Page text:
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  • Publication Date: 09-2013
  • Content Type: Journal Article
  • Journal: PRISM
  • Institution: National Defense University Press
  • Abstract: What lessons have you personally drawn from the decade of war in Iraq and Afghanistan? Blair: The decade of war is really two decades of war–from the time the Cold War ended in about 1989 through the disappearance of the Soviet threat and the involvement of the United States in a series of individual military actions. What I've learned is that we need to do a better job thinking these conflicts all the way through before we engage in them. Because it turns out that we are relearning an old lesson, which is the use of military force is only a part of improving a situation and protecting American interests in a particular country or region. Too often, we think that a military victory itself will cause the desired result. In fact many other factors come in to play; economic development, social development, government improvement. These are not accomplished by the U.S. alone, and certainly not by American military force alone, but often with allies and other partners, and with other civilian capabilities. I think we have not thought them through carefully as to the end state that we are trying to achieve. Next we need to be realistic about the resources that are required; military, civil, and other. I'm afraid these are old lessons that need to be relearned, not new lessons, but they certainly have been borne out as some of the shortcomings of the interventions we have made in recent years. I would add, by the way, that I am not one who says our military interventions since 1989 have all been disasters. I think on the whole they have made the world a better place; bad people who were around then aren't around now, from Manuel Noriega to Saddam Hussein through Slobodan Milosevic and others; so it is not that our military interventions have been wasted. On the contrary–but we need to make sure that we get the maximum possible benefit from them and intervene in a smart way.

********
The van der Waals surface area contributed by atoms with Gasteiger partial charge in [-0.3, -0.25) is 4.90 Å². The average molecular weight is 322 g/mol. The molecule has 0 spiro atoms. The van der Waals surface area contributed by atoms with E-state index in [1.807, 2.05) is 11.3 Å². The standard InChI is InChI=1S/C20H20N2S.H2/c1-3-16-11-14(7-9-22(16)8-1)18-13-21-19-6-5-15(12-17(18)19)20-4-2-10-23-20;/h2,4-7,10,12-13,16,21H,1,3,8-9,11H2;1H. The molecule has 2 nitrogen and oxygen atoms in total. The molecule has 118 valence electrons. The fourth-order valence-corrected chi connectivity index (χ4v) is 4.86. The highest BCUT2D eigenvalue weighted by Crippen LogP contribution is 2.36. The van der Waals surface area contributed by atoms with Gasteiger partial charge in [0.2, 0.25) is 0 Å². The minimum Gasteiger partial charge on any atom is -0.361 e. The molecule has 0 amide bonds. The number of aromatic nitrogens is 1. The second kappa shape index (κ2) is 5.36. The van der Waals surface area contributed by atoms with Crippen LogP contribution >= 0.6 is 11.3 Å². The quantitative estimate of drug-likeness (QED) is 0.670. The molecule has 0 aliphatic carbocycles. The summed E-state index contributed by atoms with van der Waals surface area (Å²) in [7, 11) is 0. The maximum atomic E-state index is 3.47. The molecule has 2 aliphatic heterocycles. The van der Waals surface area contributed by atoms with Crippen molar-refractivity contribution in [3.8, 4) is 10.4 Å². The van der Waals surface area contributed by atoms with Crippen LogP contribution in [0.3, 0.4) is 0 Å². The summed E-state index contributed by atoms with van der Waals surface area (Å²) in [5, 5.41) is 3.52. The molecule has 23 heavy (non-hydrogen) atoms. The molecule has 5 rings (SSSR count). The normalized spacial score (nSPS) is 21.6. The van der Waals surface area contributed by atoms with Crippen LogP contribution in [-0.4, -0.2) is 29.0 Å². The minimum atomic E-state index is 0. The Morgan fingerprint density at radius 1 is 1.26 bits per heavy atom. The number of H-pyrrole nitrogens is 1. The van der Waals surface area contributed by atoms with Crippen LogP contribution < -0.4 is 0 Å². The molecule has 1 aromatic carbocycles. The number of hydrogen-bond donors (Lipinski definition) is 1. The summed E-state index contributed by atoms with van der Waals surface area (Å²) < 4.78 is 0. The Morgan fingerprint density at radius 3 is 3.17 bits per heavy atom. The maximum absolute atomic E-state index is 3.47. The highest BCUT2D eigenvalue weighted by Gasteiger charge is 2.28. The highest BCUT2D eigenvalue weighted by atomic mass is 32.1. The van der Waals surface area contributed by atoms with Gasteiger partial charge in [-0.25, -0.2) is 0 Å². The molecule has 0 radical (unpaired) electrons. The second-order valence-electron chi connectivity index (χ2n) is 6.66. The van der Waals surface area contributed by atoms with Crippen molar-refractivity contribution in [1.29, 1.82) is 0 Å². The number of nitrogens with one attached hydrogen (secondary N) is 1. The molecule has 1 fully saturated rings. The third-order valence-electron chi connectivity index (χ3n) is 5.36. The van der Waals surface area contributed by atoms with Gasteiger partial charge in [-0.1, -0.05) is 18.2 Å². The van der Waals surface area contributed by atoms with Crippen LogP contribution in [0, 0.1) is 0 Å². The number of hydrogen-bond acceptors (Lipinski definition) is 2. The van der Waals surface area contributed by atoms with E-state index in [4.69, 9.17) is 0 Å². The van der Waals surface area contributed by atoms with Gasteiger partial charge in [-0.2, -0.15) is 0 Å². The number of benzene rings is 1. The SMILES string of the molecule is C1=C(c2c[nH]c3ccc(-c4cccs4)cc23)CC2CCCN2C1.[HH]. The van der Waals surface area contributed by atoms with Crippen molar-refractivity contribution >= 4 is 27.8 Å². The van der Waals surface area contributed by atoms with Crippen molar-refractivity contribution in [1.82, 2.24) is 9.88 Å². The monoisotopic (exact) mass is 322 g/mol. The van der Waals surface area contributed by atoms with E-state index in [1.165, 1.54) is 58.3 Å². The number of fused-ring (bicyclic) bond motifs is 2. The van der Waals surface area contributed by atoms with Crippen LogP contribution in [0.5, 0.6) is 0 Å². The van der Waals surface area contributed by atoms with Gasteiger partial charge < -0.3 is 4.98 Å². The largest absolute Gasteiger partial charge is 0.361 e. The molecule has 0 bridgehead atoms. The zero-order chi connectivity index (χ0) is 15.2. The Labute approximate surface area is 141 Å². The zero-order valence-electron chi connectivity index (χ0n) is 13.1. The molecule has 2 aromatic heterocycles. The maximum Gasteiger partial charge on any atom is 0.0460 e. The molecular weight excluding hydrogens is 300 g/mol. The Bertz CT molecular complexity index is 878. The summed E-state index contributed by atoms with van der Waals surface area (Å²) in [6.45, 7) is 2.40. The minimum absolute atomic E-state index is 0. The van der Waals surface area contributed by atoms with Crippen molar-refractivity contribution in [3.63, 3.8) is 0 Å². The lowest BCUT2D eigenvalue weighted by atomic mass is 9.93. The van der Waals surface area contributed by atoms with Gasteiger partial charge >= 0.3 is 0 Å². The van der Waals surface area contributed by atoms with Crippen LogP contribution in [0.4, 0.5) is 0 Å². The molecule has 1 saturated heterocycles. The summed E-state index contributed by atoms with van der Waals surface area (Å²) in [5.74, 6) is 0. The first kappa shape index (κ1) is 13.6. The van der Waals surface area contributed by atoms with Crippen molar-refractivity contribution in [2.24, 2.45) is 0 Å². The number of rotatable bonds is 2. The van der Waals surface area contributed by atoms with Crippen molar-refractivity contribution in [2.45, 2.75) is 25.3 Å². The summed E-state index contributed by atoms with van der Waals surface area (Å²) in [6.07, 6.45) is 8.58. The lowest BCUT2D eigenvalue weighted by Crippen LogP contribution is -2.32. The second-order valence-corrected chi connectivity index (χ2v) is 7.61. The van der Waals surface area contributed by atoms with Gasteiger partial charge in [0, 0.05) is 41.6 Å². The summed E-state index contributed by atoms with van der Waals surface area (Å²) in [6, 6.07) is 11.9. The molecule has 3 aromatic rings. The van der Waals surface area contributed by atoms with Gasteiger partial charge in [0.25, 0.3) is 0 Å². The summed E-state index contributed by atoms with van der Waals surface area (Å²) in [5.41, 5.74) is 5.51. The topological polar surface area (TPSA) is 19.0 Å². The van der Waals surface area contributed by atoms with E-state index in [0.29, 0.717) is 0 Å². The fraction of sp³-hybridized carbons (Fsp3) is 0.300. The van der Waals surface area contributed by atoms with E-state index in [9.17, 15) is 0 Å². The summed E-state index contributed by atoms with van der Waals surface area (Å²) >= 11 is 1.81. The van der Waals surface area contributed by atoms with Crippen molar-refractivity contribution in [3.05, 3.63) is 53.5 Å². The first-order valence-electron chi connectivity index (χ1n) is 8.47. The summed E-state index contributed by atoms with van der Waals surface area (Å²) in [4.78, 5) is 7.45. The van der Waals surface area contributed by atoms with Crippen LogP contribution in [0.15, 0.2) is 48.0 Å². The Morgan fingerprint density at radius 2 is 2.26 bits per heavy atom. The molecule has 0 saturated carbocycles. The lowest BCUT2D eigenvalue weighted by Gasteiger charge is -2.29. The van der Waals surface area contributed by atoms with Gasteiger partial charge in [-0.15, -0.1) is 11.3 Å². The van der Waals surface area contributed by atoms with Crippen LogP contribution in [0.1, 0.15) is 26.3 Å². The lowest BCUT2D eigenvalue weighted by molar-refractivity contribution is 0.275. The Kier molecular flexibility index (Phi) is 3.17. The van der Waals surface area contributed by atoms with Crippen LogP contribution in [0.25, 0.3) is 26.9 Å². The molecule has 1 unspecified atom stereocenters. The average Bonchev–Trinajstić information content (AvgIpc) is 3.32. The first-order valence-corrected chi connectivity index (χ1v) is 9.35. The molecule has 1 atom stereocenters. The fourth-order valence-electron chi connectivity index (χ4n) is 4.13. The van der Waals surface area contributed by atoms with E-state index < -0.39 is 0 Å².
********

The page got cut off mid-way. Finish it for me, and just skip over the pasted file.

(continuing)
• Topic: Cold War, Government
  • Political Geography: Afghanistan, United States, Iraq
  • Author: Stuart Bowen
  • Publication Date: 03-2012
  • Content Type: Journal Article
  • Journal: PRISM
  • Institution: National Defense University Press